Norm Williams - Our Sculptor

Norm Williams graduated from the Vancouver School of Art (now Emily Carr University of Art and Design) with a four-year major in sculpture and is also a graduate of the University of British Columbia as a double major in Fine Arts. Williams studied under and assisted renowned sculptors Bill Reid, Jack Harmon, George Norris, Bill Koochin, and Leonard Epp on various projects. His work has been displayed in solo and group art shows throughout Canada and the United States. Pieces of his artwork now reside in private collections throughout Canada, United States, Germany, England, China, and Japan. At the present time, Williams stands as one of BC’s most accomplished sculptors. While growing up, he met Doug Hepburn on several occasions and was an admirer of the famed strongman. This project thus carries deep significance to Williams.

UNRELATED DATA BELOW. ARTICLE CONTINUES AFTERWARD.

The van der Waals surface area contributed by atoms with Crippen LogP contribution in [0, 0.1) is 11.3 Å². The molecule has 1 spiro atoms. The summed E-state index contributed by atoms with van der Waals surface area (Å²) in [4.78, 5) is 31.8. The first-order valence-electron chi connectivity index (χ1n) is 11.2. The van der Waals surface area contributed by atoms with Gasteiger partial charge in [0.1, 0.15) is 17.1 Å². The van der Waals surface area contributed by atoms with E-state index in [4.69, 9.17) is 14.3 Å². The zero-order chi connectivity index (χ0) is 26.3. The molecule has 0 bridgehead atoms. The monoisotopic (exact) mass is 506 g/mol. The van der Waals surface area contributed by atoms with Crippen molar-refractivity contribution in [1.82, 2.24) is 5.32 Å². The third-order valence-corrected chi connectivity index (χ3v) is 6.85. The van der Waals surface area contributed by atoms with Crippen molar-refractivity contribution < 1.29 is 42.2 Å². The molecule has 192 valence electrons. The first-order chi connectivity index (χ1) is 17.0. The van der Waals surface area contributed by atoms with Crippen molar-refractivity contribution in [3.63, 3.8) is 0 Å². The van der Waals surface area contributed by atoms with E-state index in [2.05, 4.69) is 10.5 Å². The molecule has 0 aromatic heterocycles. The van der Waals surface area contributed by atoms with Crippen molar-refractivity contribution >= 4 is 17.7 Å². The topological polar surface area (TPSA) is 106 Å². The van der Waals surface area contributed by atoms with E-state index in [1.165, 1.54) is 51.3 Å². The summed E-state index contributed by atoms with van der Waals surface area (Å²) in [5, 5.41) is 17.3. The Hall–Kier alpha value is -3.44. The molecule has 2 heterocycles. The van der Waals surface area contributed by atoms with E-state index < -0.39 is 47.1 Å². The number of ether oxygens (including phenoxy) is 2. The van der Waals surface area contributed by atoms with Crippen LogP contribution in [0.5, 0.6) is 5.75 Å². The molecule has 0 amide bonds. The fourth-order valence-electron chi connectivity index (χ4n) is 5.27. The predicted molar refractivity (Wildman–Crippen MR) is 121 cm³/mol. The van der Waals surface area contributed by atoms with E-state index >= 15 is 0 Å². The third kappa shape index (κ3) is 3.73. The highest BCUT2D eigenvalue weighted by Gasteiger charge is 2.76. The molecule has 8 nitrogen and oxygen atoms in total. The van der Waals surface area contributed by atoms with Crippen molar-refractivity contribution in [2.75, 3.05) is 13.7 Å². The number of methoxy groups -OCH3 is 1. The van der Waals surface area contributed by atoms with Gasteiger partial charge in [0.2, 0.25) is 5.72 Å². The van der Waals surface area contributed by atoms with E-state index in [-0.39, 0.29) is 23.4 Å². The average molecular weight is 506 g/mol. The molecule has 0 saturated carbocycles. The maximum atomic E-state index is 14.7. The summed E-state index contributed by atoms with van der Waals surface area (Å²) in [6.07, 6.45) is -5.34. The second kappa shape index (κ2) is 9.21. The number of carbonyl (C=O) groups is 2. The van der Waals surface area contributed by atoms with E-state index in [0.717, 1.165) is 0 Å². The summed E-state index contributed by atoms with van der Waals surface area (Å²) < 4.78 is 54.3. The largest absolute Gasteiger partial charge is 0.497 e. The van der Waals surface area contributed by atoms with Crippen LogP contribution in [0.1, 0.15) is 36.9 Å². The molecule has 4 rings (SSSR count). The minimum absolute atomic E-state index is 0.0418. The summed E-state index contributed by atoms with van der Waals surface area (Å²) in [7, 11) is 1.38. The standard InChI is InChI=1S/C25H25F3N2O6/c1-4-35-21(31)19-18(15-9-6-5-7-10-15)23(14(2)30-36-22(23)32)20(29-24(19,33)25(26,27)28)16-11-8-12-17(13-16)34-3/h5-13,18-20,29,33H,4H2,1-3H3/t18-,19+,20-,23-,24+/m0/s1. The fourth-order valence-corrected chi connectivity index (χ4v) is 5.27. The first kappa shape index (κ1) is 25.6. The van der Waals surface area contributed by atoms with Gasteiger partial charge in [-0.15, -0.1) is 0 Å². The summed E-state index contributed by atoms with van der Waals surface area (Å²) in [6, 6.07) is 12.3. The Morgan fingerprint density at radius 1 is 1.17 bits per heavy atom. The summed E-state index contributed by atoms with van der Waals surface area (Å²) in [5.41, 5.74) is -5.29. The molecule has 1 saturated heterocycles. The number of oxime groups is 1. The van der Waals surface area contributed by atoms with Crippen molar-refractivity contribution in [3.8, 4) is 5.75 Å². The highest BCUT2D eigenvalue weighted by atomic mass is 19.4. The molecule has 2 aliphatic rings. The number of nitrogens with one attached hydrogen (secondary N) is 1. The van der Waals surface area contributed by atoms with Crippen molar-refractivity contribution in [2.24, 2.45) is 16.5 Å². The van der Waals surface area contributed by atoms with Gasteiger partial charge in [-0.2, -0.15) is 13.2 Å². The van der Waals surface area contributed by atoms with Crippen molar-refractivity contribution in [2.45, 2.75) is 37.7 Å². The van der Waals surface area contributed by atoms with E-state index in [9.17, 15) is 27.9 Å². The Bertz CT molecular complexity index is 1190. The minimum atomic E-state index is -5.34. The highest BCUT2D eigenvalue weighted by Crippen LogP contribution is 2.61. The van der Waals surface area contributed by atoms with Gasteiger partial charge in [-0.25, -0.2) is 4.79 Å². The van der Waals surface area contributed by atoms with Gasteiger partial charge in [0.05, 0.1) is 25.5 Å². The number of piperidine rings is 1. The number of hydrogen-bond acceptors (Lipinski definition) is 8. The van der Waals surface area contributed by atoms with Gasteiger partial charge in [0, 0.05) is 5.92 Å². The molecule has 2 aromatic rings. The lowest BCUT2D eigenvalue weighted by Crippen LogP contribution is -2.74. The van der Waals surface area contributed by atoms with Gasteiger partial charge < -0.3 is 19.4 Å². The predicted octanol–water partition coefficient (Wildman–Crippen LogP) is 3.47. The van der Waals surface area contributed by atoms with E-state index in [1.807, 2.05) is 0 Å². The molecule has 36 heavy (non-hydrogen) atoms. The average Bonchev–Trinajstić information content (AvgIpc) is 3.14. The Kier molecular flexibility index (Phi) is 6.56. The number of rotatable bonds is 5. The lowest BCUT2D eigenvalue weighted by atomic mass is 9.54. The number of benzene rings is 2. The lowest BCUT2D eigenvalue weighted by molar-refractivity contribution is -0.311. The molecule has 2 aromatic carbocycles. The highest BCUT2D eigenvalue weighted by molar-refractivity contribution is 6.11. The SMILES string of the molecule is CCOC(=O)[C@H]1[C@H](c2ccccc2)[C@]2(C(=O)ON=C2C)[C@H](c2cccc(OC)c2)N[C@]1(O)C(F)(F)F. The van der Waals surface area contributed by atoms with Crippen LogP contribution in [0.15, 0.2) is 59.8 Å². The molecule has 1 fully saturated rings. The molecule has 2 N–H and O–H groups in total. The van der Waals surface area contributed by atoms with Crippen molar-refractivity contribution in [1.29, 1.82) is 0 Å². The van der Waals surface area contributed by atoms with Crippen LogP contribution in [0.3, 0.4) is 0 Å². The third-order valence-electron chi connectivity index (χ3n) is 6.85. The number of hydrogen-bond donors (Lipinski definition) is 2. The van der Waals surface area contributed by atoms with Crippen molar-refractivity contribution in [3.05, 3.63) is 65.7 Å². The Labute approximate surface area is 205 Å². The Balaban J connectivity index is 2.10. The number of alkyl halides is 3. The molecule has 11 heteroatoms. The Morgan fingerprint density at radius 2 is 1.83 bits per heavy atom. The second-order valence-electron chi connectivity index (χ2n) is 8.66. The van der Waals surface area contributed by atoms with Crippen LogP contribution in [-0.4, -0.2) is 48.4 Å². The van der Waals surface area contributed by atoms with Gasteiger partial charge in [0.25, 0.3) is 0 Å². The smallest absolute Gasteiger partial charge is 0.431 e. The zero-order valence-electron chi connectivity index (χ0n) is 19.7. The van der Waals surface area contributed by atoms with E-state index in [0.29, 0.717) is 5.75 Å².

Some of Norm Williams’ more prominent works of public art include:

(2017) Bronze statue of hockey icon Pat Quinn at  Rogers Arena, Vancouver
(2015) Bronze statue for Vancouver Firefighters Burn Unit Building
(2011) Bronze statue of revered hockey coach & ‘Towel Power’ creator Roger Neilson at Rogers Arena, Vancouver
(2009) Bronze statue grouping celebrating Steveston’s fishing heritage at Gulf of Georgia Cannery



    • $200 
    • 1 yr
    • $50 
    • 1 yr
  • Ian Smith
    • $25 
    • 1 yr
  • Al Anderson
    • $100 
    • 1 yr
  • Betty Tough
    • $200 
    • 1 yr

Organiser and beneficiary

Jason Beck
Langley, BC
Norm Williams